How and Why a Founder of Altar.io Picked Everhour Among 10 Other Time Tracking Tools
Time is the most relevant resource I manage on a daily basis. I don’t even put it alongside money because it is simply more important.
Like I say: “with time you can make money but with money, you can’t make time.“
Of course, you may say: with money you can buy time, outsourcing most of your tasks, but that goes back to time management, and it all comes down to the most valuable resource we can manage in our lives. It applies to everything – both on a personal and professional level.
Hi! I’m Daniel de Castro Ruivo, co-founder, and manager of Altar.io.
We create MVPs from idea to market, starting with business analysis, to product research, UX/UI, and software development. We have both client and internal projects. We are close to 20 people and we work in a hybrid mode having both in loco and remote teams.
When managing a company like Altar the importance of time & timing is highly expressive. This must apply to any company I guess and in my case, I’m managing my time, the team’s time, the client’s timings, and the market’s timings.
How and Why Did I Pick Everhour Among 10 Other Time Tracking Tools?
The same approach and principles can be easily applied to the selection of any other software.
We were using different tools for Project Management and Time Tracking and we needed to integrate them for obvious reasons: there is no such thing as management without tracking. When I started scouting the market I had in mind:
- Integration with PM services
- Adoption curve
- Customer Support
Robustness is vital in any system we want to integrate into our working flux because we cannot afford to stop the team for 3rd party services instability issues. In the end, this topic was easy to cover, since all the top 10 recommended tools seemed pretty stable and with a significant user base to make it a solid move.
With centralization, I mean the business and project managers must have a centralized dashboard to see in real-time what is happening with all the involved collaborators of each project.
In Altar’s case, this is a vital step because we have a full transparency policy with our clients and at each step of a sprint the client knows what is happening. So not only do I want to have access to this information as I want to share it with my client.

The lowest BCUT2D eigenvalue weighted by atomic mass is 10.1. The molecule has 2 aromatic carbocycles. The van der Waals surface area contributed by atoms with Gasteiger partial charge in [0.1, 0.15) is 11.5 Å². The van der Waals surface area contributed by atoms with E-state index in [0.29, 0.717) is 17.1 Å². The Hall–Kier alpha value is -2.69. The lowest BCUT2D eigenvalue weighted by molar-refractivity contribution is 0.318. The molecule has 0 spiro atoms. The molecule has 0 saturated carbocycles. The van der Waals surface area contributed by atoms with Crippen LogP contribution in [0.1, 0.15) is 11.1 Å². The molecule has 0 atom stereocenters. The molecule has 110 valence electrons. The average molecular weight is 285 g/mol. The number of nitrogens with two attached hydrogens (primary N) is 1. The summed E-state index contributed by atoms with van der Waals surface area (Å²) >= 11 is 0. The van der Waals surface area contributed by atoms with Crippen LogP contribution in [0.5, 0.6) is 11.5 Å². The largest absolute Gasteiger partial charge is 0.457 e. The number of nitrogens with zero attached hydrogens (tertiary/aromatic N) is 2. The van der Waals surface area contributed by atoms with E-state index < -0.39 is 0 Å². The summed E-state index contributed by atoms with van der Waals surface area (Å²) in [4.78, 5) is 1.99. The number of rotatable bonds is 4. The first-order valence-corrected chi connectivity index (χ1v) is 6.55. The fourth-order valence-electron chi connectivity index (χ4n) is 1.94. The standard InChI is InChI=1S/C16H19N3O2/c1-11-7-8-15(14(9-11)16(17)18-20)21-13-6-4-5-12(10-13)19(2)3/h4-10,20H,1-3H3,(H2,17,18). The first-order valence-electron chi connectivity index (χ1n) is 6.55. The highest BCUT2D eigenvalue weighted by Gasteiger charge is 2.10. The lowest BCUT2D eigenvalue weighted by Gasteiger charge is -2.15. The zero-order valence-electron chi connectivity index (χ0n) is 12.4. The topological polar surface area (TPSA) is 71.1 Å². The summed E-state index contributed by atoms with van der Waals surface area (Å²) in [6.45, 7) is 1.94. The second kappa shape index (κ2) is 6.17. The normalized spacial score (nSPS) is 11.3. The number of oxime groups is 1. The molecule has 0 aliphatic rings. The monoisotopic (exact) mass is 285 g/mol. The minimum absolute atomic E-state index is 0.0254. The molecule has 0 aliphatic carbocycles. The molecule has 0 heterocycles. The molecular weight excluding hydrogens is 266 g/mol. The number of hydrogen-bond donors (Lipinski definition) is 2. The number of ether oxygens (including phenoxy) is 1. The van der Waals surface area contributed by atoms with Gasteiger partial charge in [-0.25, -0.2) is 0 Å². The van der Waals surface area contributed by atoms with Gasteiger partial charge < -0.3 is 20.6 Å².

With Everhour I liked the custom-made reports a lot. I create the report templates which are highly flexible and then with a single click I can report to my clients and the Product Owners can report to the management in literally 1 minute.
Integration with PM services
In this topic we have a special situation, most companies use one single Project Management Tool, but we use 2, Trello our standard choice, and Jira because some clients demand it.
Our first choice is Trello because we get all the flexibility we need. Trello is in many cases uncomprehended. Many times experienced project managers and software engineers say Trello is not their tool because “you can’t do this or that”. The truth is you can do whatever you want if you know how to use it and integrate it with other tools you are already using, such as Google Documents, Gantt for Trello, GitHub, etc.
I always find a way to prove you can do whatever you want with Trello except for 1 or 2 very specific features from other PM tools. I see it as an almost white canvas, agnostic to the process you use. That is why I find it perfect because you can implement whatever you need and everyone, from clients to collaborators, understands how to use it without instructions.
Everhour integrates with Trello and Jira and many other PM tools literally in a single click.
And as I said previously, it is vital for us to have full transparency in all processes with all stakeholders, from collaborators to a client, so this integration is highly relevant because the Client will see the reports using the exact same titles we’re using in Trello’s or Jira’s tickets with the time each collaborator estimated and took in each ticket.